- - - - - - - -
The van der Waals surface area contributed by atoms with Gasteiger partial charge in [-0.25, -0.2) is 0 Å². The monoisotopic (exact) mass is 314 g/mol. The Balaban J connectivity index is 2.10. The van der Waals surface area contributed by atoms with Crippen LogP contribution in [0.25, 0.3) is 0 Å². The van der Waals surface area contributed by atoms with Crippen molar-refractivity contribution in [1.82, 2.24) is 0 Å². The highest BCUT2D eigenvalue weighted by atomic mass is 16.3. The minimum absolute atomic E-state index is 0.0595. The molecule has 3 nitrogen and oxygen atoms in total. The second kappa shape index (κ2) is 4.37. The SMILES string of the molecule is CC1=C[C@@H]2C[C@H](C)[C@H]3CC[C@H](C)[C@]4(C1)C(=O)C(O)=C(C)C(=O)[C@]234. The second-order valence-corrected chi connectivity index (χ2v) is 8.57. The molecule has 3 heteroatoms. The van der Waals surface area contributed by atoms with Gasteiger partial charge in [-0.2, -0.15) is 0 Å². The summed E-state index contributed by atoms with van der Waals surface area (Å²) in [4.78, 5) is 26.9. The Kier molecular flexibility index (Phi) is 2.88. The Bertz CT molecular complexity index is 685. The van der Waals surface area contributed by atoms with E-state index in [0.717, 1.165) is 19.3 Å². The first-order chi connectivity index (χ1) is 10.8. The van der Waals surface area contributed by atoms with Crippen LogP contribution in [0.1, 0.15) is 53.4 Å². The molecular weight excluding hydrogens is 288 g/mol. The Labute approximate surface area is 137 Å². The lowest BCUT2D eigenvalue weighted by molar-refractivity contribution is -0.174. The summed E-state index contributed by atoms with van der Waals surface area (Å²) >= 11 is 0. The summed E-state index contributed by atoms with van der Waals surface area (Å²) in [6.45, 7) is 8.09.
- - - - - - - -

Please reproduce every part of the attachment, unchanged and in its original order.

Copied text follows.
The van der Waals surface area contributed by atoms with Gasteiger partial charge in [-0.25, -0.2) is 0 Å². The monoisotopic (exact) mass is 314 g/mol. The Balaban J connectivity index is 2.10. The van der Waals surface area contributed by atoms with Crippen LogP contribution in [0.25, 0.3) is 0 Å². The van der Waals surface area contributed by atoms with Crippen molar-refractivity contribution in [1.82, 2.24) is 0 Å². The highest BCUT2D eigenvalue weighted by atomic mass is 16.3. The minimum absolute atomic E-state index is 0.0595. The molecule has 3 nitrogen and oxygen atoms in total. The second kappa shape index (κ2) is 4.37. The SMILES string of the molecule is CC1=C[C@@H]2C[C@H](C)[C@H]3CC[C@H](C)[C@]4(C1)C(=O)C(O)=C(C)C(=O)[C@]234. The second-order valence-corrected chi connectivity index (χ2v) is 8.57. The molecule has 3 heteroatoms. The van der Waals surface area contributed by atoms with Gasteiger partial charge in [-0.2, -0.15) is 0 Å². The summed E-state index contributed by atoms with van der Waals surface area (Å²) in [4.78, 5) is 26.9. The Kier molecular flexibility index (Phi) is 2.88. The Bertz CT molecular complexity index is 685. The van der Waals surface area contributed by atoms with E-state index in [0.717, 1.165) is 19.3 Å². The first-order chi connectivity index (χ1) is 10.8. The van der Waals surface area contributed by atoms with Crippen LogP contribution in [0.1, 0.15) is 53.4 Å². The molecular weight excluding hydrogens is 288 g/mol. The Labute approximate surface area is 137 Å². The lowest BCUT2D eigenvalue weighted by molar-refractivity contribution is -0.174. The summed E-state index contributed by atoms with van der Waals surface area (Å²) >= 11 is 0. The summed E-state index contributed by atoms with van der Waals surface area (Å²) in [6.45, 7) is 8.09.